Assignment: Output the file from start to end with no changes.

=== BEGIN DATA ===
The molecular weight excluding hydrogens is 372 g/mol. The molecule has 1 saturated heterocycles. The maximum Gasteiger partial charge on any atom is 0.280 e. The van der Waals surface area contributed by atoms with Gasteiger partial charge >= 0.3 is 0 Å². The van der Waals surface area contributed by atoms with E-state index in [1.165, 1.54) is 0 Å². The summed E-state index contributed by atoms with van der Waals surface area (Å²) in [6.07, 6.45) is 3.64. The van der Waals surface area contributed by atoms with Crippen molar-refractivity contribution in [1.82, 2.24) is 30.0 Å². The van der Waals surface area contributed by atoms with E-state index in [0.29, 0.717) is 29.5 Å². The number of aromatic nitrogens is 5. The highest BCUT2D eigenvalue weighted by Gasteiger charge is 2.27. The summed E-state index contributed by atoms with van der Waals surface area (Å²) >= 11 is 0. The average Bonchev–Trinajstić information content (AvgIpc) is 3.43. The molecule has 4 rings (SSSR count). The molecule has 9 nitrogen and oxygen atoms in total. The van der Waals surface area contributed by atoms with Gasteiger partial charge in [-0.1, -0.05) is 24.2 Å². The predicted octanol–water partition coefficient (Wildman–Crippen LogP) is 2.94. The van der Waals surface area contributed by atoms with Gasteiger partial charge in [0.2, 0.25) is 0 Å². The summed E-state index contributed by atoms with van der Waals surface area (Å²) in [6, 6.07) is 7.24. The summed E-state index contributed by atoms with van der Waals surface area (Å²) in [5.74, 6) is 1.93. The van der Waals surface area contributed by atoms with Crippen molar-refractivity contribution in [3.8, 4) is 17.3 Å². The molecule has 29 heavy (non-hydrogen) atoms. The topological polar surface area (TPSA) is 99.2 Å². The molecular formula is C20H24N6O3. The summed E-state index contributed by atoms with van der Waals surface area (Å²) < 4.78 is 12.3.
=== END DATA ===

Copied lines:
The molecular weight excluding hydrogens is 372 g/mol. The molecule has 1 saturated heterocycles. The maximum Gasteiger partial charge on any atom is 0.280 e. The van der Waals surface area contributed by atoms with Gasteiger partial charge >= 0.3 is 0 Å². The van der Waals surface area contributed by atoms with E-state index in [1.165, 1.54) is 0 Å². The summed E-state index contributed by atoms with van der Waals surface area (Å²) in [6.07, 6.45) is 3.64. The van der Waals surface area contributed by atoms with Crippen molar-refractivity contribution in [1.82, 2.24) is 30.0 Å². The van der Waals surface area contributed by atoms with E-state index in [0.29, 0.717) is 29.5 Å². The number of aromatic nitrogens is 5. The highest BCUT2D eigenvalue weighted by Gasteiger charge is 2.27. The summed E-state index contributed by atoms with van der Waals surface area (Å²) >= 11 is 0. The average Bonchev–Trinajstić information content (AvgIpc) is 3.43. The molecule has 4 rings (SSSR count). The molecule has 9 nitrogen and oxygen atoms in total. The van der Waals surface area contributed by atoms with Gasteiger partial charge in [-0.1, -0.05) is 24.2 Å². The predicted octanol–water partition coefficient (Wildman–Crippen LogP) is 2.94. The van der Waals surface area contributed by atoms with Gasteiger partial charge in [0.2, 0.25) is 0 Å². The summed E-state index contributed by atoms with van der Waals surface area (Å²) in [6, 6.07) is 7.24. The summed E-state index contributed by atoms with van der Waals surface area (Å²) in [5.74, 6) is 1.93. The van der Waals surface area contributed by atoms with Crippen molar-refractivity contribution in [3.8, 4) is 17.3 Å². The molecule has 29 heavy (non-hydrogen) atoms. The topological polar surface area (TPSA) is 99.2 Å². The molecular formula is C20H24N6O3. The summed E-state index contributed by atoms with van der Waals surface area (Å²) < 4.78 is 12.3.